The broader background approach is thus holistic and holographic, drawing from life-time study of the daina-world, but for this study it narrows to an analysis that relates the Latvian antiphonal ritual song contests to a traditional oppositional or dual conceptual scheme apparent in Latvian mythology, cosmology, magic incantations, and ritual. Such dual concepts have been discussed by Russian scholars J. Lotman, V. Toporov, and V. Ivanov in addition to Roman Jakobson (1956) and the French scholar who is better known to the English-speaking world, Levi-Strauss. Structuralists were searching for information that was inherent rather than derived from immediate experience in the form of deep and universal cognitive patterns that would hold across cultures.

However, a study informed by postmodernism and intertextuality searches for ways to combine structuralism and performance. Gregory Schrempp, has suggested the term "performative structuralism" (personal communication) as a neo-structuralism for transforming the view from static to dynamic. This view allows ongoing substitution in a shifting oppositional relationship as evident in Latvian cosmology, instead of fixed pairs, and allows for more flexibility than Durkheim, Mauss, and Granet allowed. This view acknowledges with the cognitivists and constructivists that there seem to be conceptual near-universals embodied and embedded in common human experience across cultures (Lakoff and Johnson, 1980; Lakoff 1987), but that the oppositions are not frozen, but change in usage and across cultures. Cognitivists replaced old theories of categories as defining essential properties with concepts such as polysemy (related word meanings form categories), family resemblance (category members may be related to each other without necessary properties in common), and prototype (best example) of category.

The experience of duality seems to be embodied in such common human experience, such as biological sex and socially constructed gender, based on complex biological variables and life experiences. While in-between gender may be acknowledged in many cultures, dual gender experience is prototypical and basic, acquired by children at an early age. Where a dual gender system is marked and developed, as seems to be the case in the daina world, a duality of visions is also cognitively implied with far less negotiation than the question of asymmetry in social reality. This is not to say that gender characteristics, either as cognitive or social reality, are the same across cultures. But what is sex-typical behavior may differ considerably across cultures, and we cannot simplistically project from our present values to the past: "There are wide variations among groups in what is defined as appropriate behaviors for the genders." (Doyle: 111) While it seems to be a cross-cultural statistical tendency for boys’ play to involve competition and conflict, while the play of girls more role-playing (cf Halpern), clearly there are different optimal levels for different societies of the extremes. Unfortunately, there is not enough information from isolated ethnic minorities to strengthen even the extreme observations by Berry, which found no significant differences in spatial ability perceptual skills among Eskimos where both men’s and women’s survival depended on its development. (Berry: 207-229) This is in contrast to the overwhelming evidence to the contrary across cultures where such gender egalitarianism aspects are not necessary for optimum survival. It is possible, for instance, that because native women were valued in terms of their work ability by the Baltic hegemony, a higher level of female task-orientation and/or competitiveness could have been optimal for the ecological conditions.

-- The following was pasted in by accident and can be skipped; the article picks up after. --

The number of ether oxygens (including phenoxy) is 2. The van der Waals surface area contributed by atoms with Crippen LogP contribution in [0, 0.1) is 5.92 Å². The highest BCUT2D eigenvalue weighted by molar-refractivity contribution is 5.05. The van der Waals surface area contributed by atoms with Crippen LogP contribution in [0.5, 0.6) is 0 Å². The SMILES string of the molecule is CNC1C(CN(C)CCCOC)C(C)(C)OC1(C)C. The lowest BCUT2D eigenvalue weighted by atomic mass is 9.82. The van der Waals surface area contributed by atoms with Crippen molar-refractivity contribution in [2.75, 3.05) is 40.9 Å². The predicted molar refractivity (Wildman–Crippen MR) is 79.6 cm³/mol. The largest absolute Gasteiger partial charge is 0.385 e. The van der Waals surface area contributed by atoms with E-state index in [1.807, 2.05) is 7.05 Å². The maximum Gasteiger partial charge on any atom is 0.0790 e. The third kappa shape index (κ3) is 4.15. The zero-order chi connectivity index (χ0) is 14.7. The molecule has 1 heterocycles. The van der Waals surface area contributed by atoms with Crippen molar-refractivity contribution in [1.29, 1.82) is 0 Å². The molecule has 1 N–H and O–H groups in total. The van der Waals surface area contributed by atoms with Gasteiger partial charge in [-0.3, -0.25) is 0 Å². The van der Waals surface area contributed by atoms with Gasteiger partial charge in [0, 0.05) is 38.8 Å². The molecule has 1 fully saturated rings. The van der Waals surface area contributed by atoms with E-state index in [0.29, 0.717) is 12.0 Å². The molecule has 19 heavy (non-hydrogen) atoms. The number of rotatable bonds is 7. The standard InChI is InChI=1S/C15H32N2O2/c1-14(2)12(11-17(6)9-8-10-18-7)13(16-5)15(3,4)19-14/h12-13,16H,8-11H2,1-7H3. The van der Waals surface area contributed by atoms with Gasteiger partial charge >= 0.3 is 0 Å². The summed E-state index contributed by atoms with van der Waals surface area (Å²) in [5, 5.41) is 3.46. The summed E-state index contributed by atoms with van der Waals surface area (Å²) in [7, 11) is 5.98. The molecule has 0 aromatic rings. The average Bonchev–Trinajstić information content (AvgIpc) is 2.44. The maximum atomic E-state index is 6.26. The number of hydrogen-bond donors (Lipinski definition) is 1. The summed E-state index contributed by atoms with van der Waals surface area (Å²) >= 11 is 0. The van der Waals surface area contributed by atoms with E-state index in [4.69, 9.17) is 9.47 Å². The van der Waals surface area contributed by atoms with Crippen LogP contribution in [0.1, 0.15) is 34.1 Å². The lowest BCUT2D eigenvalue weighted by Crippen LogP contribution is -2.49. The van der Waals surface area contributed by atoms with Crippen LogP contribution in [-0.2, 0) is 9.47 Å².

Since apdziedāšanās performances seem to have functioned as rituals of liminality or negotiating the in-between, the classical ritual, ritual clowning, and trickster studies are, of course, relevant. I also drew from my life-long interest in Baltic mythology as a source of information to fundamental belief systems evident in the daina world. This kind of multiple resource approach as context for whatever specific focus a scholar of daina chooses has been common in Baltic tradition studies. Such diverse fields as ethnopoetics, ethnolinguistics, performance studies, literary theory, mass communications studies, the sociology of play and humor, feminist studies, the oral-formulaic approach, and frame/ scheme analysis may contribute to the theoretical framework with which dainology is approached.

The sources of Latvian folkloristics include historical documents (travelers’s tales, church records and protocols, pastoral reports, grammars and dictionaries, and other records by nonLatvians) and oral folklore collected mostly in the 19th and 20th centuries. Other genres of folklore, ethnography, history, archaeology, etymology and anything else that adds relevant information may be consulted.


Significance of Study